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Asia’s EV supply chain drive in mass adoption pose challenges

Asia’s EV supply chain drive in mass adoption pose challenges

Asia's EV supply chain drive is the combined effort of the government and private sectors to usher progress in EV deployment and adoption.

Shifting from gasoline-powered vehicles may seem far-flung before in Asia, but the roll-out of electric vehicles (EVs) has now become a significant supply chain drive in the continent.

Based on the Global Electric Vehicle Outlook of the International Energy Agency (IEA), about 16.5 million electric cars are in roads across the world. Such is the case in 2021 and it has tripled compared to 2018. Half of the said number is from China.

Although most mature auto markets experienced double-dips in sales in 2021-2022. EV sales still outperformed by 21% in Europe, 87% in China, 55% in Northern America, and 78% in non-triad economies.

The adoption of EVs is a crucial supply chain drive in Asia. It was being encouraged by both the government and private sectors. Despite this, the electric vehicle supply chain has to face significant challenges as a budding industry.

Battery supply and its parts

The battery is the most costly part of the EV supply chain modeling structure. It accounts for around 40% of an EV’s entire price.

Since lithium-ion batteries are light, compact, and have a large energy capacity, EVs mostly have them. Lithium, nickel, and cobalt are crucial raw elements for producing these batteries.

According to the annual Global Electric Vehicle Outlook of the International Energy Agency (IEA), lithium prices were roughly seven times higher in May 2022 than in 2021.

“Policymakers, industry executives, and investors need to be highly vigilant and resourceful to reduce the risks of supply disruptions and ensure sustainable supplies of critical minerals,”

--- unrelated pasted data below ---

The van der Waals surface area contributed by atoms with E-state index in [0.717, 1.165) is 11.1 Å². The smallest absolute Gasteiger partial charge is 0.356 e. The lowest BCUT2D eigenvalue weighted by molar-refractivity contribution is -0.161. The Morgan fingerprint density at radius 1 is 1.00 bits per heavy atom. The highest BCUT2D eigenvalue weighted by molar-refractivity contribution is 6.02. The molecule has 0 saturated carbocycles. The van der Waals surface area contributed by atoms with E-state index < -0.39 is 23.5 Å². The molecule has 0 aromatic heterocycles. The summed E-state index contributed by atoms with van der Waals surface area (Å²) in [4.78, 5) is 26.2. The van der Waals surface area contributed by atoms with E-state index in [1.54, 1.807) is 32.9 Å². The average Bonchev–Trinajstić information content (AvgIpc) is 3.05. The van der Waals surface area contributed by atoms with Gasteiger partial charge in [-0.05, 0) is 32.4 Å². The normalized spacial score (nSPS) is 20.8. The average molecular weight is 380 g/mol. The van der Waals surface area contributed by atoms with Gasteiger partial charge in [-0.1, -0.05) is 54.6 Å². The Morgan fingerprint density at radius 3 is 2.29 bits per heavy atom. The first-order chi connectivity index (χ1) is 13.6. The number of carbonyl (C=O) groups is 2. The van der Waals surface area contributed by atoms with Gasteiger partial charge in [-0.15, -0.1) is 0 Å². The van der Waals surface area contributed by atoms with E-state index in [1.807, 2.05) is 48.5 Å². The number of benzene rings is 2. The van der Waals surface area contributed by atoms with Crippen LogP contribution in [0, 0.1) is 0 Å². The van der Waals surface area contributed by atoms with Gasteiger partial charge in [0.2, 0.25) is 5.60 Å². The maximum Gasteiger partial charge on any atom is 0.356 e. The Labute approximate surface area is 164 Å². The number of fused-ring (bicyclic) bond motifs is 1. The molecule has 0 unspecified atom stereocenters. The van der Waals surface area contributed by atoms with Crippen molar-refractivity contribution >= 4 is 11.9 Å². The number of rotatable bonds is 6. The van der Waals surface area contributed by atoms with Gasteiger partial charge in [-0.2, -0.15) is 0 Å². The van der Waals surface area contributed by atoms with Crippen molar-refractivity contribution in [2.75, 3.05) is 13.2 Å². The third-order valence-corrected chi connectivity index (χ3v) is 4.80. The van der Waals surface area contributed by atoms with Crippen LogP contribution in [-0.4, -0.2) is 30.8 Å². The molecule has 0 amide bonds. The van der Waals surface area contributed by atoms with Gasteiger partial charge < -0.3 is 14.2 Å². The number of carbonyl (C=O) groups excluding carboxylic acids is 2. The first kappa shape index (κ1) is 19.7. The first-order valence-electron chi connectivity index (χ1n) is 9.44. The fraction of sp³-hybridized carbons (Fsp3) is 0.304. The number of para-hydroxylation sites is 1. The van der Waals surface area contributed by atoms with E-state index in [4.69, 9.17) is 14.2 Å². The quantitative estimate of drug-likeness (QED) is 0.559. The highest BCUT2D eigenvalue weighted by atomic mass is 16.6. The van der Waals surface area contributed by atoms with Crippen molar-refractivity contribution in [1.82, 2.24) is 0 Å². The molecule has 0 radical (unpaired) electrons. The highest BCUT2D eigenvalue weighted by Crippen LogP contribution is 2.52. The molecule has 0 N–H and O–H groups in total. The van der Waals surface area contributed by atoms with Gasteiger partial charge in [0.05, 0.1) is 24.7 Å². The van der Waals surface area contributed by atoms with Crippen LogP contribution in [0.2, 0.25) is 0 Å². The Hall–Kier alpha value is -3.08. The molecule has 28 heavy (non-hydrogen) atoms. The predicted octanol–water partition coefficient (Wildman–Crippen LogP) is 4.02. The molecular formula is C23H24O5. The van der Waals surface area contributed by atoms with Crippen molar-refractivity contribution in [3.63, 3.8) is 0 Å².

said Fatih Birol, Executive Director at the International Energy Agency

Currently, China manufactures 75% of all lithium-ion batteries. The country has an 85% manufacturing capacity for anodes and 70% capacity for cathodes. Both of which are crucial parts of batteries.

Nickel and cobalt prices also becomes higher. If these costs remain at their present levels, the cost of battery packs might rise by 15%. Meanwhile, since Russia produces 20% of the world’s nickel for battery use, the Russia-Ukraine’s war has put pressure on the EV supply chain drive.

More than half of the world’s capacity for processing not just lithium, cobalt, and graphite, is in China. However, due to supply chain distribution delays in China, the price increases for several vital minerals required for battery production.

Such situation was due to Covid-19 in China. It also led to higher EV costs than traditional internal combustion engine vehicles, which may hinder many EV distributors.

To become resilient, EV producers must develop innovative supply security and sustainable management techniques. These include vertical integration, strategic partnerships, local supply bases, and battery chemistry innovation.

Standardized EV charging

The EV market’s biggest challenge is the need for more standardized charging systems to usher mass EV supply chain drive across Asia. Given that an EV relies on electricity, this takes a toll on its marketing.